Common and unique strategies of male killing evolved in two distinct Drosophila symbionts.Proc Biol Sci 2018; 285(1875)PB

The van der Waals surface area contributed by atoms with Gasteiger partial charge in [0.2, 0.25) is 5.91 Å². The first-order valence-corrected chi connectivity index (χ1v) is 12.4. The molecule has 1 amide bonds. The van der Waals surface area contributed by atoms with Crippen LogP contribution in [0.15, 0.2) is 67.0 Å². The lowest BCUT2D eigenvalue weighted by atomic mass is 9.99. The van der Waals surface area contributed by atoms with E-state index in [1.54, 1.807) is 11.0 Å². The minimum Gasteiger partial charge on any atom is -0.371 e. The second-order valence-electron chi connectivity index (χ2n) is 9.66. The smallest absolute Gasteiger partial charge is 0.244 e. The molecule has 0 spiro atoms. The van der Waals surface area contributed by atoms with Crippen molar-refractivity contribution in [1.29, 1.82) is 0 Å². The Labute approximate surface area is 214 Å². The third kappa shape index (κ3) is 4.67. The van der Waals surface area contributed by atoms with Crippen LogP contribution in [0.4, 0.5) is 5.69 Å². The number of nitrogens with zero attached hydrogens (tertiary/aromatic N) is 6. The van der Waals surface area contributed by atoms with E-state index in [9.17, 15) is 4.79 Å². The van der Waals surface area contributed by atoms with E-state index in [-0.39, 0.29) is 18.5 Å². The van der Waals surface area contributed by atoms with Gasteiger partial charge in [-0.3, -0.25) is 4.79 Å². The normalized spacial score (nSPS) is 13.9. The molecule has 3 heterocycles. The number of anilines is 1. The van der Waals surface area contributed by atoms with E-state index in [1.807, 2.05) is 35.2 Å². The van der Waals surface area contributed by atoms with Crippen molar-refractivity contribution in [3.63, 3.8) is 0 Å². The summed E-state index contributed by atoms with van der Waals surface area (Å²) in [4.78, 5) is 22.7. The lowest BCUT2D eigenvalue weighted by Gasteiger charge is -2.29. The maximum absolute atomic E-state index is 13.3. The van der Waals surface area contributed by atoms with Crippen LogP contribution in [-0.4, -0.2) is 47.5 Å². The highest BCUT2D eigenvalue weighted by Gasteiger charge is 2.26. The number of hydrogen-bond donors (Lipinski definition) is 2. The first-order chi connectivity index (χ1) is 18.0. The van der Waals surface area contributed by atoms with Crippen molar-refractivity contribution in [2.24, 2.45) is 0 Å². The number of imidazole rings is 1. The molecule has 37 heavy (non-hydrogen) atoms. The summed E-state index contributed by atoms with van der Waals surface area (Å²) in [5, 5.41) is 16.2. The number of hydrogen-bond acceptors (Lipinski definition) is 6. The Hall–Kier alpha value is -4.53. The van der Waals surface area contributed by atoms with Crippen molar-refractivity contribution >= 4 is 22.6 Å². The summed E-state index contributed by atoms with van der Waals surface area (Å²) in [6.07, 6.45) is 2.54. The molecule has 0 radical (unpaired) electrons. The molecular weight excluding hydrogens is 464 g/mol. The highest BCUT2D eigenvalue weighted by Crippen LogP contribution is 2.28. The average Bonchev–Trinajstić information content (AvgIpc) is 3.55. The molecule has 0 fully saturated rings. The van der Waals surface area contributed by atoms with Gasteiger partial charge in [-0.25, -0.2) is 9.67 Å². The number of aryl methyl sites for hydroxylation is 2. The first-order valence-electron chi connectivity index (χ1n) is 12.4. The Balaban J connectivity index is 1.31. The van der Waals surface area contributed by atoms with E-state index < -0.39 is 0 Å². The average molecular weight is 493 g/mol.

Male killing is a selfish reproductive manipulation caused by symbiotic bacteria, where male offspring of infected hosts are selectively killed. The underlying mechanisms and the process of their evolution are of great interest not only in terms of fundamental biology, but also their potential applications. The two bacterial Drosophila symbionts, Wolbachia and Spiroplasma, have independently evolved male-killing ability. This raises the question whether the underlying mechanisms share some similarities or are specific to each bacterial species. Here, we analyse pathogenic phenotypes of D. bifasciata infected with its natural male-killing Wolbachia strain and compare them with those of D. melanogaster infected with male-killing Spiroplasma We show that male progeny infected with the Wolbachia strain die during embryogenesis with abnormal apoptosis. Interestingly, male-killing Wolbachia infection induces DNA damage and segregation defects in the dosage-compensated chromosome in male embryos, which are reminiscent of the phenotypes caused by male-killing Spiroplasma in D. melanogaster By contrast, host neural development seems to proceed normally unlike male-killing Spiroplasma infection. Our results demonstrate that the dosage-compensated chromosome is a common target of two distinct male killers, yet Spiroplasma uniquely evolved the ability to damage neural tissue of male embryos.